Break out the measuring tape! In the living room, all furniture legs should fit on top of the rug — or at a minimum, the front legs — and the rug should be longer than the sofa by at least six inches on either side. In a smaller room, however, with the sofa backed up against a wall, you can get away with positioning a rug in front of, instead of underneath, the furniture. For a dining area, measure the dining table and add 20 to 30 inches on each side; the goal is to ensure that all four legs of each dining chair will remain on the rug, even when pulled out from the table. A bedroom rug should extend at least two feet beyond either side of the bed; as an alternative, try a pair of runners, with one on each side of the bed.

Expert tip: Lay out sheets of newspaper on the floor to help you visualize the shapes and sizes of rugs that would best fit your space. — Christine Kim 



Shop vintage rugs from Mighty Vintage


 Shop handmade, upcycled-fiber rugs from Spinning Shreds

What if I can’t afford the size of rug I want?

Layering rugs is the perfect trick if you happen to fall in love with a smaller statement piece. A colorful, bohemian piece layered atop a neutral (and budget-friendly) jute or sisal rug is a no-fail solution. You can have fun experimenting with contrasting colors and textures here, too. — Christine Kim

Which rug styles are trending now?

These four categories are on the rise: brightly colored pieces with abstract patterns; over-dyed, distressed rugs in muted colors; bold, geometric patterns; and faded pastels. — Christine Kim


Shop vintage rugs from 01Jackson


Shop vintage rugs from Gallivanting Girls

Do I really need a rug pad?

Rug pads are definitely recommended. They extend the life of your rug by preventing the fibers from being crushed, protect your floors from scratches and staining, and add another layer of comfort underfoot. Thin, flat-weave rugs are more prone to slipping and sliding, so rug pads are also recommended under those styles for safety reasons. For best results, choose a felt rug pad with a natural rubber grip, in a size that’s one to two inches smaller than the rug, so the edges will lie flat. — Christine Kim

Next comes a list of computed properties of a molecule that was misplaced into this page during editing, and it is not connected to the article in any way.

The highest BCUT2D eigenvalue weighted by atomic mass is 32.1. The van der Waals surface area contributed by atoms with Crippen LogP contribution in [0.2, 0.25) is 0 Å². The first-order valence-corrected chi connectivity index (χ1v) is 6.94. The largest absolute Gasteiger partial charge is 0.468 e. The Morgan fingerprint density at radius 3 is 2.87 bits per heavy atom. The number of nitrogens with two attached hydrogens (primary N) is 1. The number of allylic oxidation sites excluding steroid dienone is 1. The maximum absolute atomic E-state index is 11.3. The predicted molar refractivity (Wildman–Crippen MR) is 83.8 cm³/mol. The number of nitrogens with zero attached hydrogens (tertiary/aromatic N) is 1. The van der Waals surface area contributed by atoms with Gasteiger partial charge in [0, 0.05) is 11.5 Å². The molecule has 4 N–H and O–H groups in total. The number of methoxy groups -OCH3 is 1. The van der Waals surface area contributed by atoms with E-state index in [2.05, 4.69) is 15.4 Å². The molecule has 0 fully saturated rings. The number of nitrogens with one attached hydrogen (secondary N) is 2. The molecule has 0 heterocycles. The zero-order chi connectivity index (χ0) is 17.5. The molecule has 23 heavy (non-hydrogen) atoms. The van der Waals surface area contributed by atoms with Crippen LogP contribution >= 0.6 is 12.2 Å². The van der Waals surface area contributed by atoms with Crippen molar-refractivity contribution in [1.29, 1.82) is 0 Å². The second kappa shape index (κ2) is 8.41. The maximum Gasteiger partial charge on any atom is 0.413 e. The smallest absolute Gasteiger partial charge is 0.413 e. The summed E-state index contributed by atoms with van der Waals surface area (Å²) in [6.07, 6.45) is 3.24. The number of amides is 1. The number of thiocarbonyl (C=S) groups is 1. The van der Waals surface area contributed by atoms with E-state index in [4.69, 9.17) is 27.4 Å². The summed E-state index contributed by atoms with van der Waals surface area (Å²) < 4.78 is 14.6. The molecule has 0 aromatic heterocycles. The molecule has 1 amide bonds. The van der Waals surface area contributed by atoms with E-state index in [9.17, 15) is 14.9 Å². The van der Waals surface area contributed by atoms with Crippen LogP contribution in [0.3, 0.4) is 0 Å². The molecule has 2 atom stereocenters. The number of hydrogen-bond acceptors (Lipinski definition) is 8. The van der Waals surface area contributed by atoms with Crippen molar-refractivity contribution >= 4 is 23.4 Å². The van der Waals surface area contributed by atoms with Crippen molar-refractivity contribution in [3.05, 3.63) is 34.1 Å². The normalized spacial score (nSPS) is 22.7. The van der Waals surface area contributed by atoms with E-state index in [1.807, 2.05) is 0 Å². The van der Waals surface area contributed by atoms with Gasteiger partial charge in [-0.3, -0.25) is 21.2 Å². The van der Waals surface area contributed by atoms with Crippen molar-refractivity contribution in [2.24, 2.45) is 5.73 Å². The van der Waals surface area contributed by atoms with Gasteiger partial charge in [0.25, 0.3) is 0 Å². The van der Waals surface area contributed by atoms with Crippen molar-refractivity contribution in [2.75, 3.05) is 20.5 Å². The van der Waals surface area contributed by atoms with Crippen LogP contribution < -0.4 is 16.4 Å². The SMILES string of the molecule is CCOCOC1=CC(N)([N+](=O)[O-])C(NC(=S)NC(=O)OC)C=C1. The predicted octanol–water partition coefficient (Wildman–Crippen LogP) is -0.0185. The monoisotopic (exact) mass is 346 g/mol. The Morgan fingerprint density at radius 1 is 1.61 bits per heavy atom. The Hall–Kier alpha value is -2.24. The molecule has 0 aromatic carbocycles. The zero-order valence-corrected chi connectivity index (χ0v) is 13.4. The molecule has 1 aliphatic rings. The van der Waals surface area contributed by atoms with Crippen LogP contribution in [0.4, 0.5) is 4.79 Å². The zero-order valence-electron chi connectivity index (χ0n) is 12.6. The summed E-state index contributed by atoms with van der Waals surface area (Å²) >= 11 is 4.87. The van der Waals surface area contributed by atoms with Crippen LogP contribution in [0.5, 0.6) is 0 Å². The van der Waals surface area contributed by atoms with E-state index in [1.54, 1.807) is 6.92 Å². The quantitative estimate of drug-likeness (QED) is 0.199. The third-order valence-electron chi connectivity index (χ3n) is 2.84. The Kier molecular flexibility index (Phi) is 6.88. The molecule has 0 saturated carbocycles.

What’s the best approach to cleaning a rug?

Handmade rugs should be cleaned professionally between once a year and every five years, depending on the amount of foot traffic the rug receives. Be extra-careful when choosing a cleaner — you want to find a professional who will take the extra care required to avoid dye-run and preserve the integrity of your rugs. For smaller spills or spots between cleanings, try blotting with a little water and Woolite. — Leslie Tunstall


Shop vintage rugs at Old New House

What do I need to know about shipping?

If this is a significant purchase and it’s coming from overseas, ask the seller about trackable, expedited shipping services like UPS, DHL, or FedEx (UPS and DHL express packages are delivered in two to six business days, worldwide). They may cost more, but receiving your package quickly and being able to track it along the way will give you peace of mind; you may also want to inquire about shipping insurance options. And keep in mind that customs duties may apply if you’re purchasing internationally. It’s hard to estimate the exact amount of taxes that will be charged, but in the past we’ve had clients pay anywhere from zero to seven percent of the combined value of the rug and its shipping cost. But from our experience, American buyers generally end up paying far less in taxes than buyers in other countries. — Christine Kim